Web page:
UTP graduates get the thumbs up from the industry.
The qualities of UTP graduates have not gone unnoticed by the industry and employers. Deleum Bhd Group managing director Nan Yusri Nan Rahimy says that from an overall perspective, there is a noticeable distinction between UTP graduates and graduates from other local universities.
“When we recruit new employees, technical competency is already expected as a given skill. We look for not only proficiency in English but also the ability to communicate and interact, ” he says, pointing out that these qualities are especially lacking among those entering the workforce today.
“The non-technical skills are the most crucial because we need employees who can interact with customers and vendors and be able to think critically, ” he adds.
Dr Shahrul Yazid Yahaya, a research and development manager at Intel Malaysia, says the company looks for candidates who not only excel in their respective technical domains, but are also able to think critically, act methodically, and communicate effectively.
He adds that the company seeks candidates who can demonstrate the ability to continuously learn as well as handle the complexities of working within teams, and all the while conduct themselves ethically.
The company, he adds, has hired many UTP graduates over the years. “For that reason UTP continues to be one of the important campus recruitment destinations for Intel Malaysia, ” he says.
Apart from the academic and non-academic preparations the university offers, Nan Yusri who is a member of UTP’s Student Development Advisory Council feels that UTP’s multinational student population is a plus in preparing job-ready graduates.
“The international student community offers an opportunity for those who are interested in learning about new cultures to interact with people of different backgrounds and this can boost their confidence and be an asset when they start working, ” he adds.
Through Deleum’s graduate engineers programme, the oil and gas company has hired many UTP graduates yearly. “They fare well here and many who we hired in the early years of the programme are still with us," he comments.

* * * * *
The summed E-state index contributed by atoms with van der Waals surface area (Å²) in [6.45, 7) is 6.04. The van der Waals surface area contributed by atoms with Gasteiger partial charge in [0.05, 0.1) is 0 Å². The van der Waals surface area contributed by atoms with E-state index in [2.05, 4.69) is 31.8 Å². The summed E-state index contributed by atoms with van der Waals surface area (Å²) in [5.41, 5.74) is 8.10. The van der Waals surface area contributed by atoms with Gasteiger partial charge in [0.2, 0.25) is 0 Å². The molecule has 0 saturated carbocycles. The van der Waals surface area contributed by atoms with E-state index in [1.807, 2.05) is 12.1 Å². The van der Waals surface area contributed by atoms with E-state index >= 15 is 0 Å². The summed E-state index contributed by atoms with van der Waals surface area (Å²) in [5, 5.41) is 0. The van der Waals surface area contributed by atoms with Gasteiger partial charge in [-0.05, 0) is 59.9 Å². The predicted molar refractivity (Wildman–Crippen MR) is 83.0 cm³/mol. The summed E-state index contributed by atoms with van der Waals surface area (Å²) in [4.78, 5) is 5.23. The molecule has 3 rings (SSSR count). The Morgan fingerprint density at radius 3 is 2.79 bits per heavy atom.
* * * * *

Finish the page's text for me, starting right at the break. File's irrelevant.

Graduates of tomorrow
Besides preparing students for the current job market, UTP is cognisant of the changes in the workplace – therefore, ensuring its graduates are future-proof is key.
Nor Hisham says: “We do this by ensuring that the curriculum fundamentals are strong. We challenge the students with different projects and also by the way we teach. It’s no longer the chalk-and-talk approach to teaching but through our Centre for Excellence in Teaching and Learning (CETaL) we look at what’s the best way for a student to learn. We train our lecturers to recognise that students learn differently.
“By implementing problem-based learning there is also much more self learning involved, and lecturers facilitate learning through discussions in the classrooms and by providing the opportunity to come up with different solutions. Students see value in this, and through this process they learn to defend their ideas, negotiate as well as communicate and convince. These are skills that are highly valued in the workplace.”
As a university that focuses on Science, Technology, Engineering and Mathematics (STEM) courses, Hisham points out that UTP is also attuned to the skills required in today’s job market.
“Our programmes emphasise the fundamentals because regardless of the future the basics are unchanged. But we do have the flexibility to add courses that address future needs, ” he says.
In September this year for instance, UTP introduced a business management programme with an emphasis on data analytics.
“This is a niche area. Our focus is still oil and gas, but data is the new oil so this is not a conventional business degree in the sense that it will be heavy on case studies on oil and gas for example, ” he says.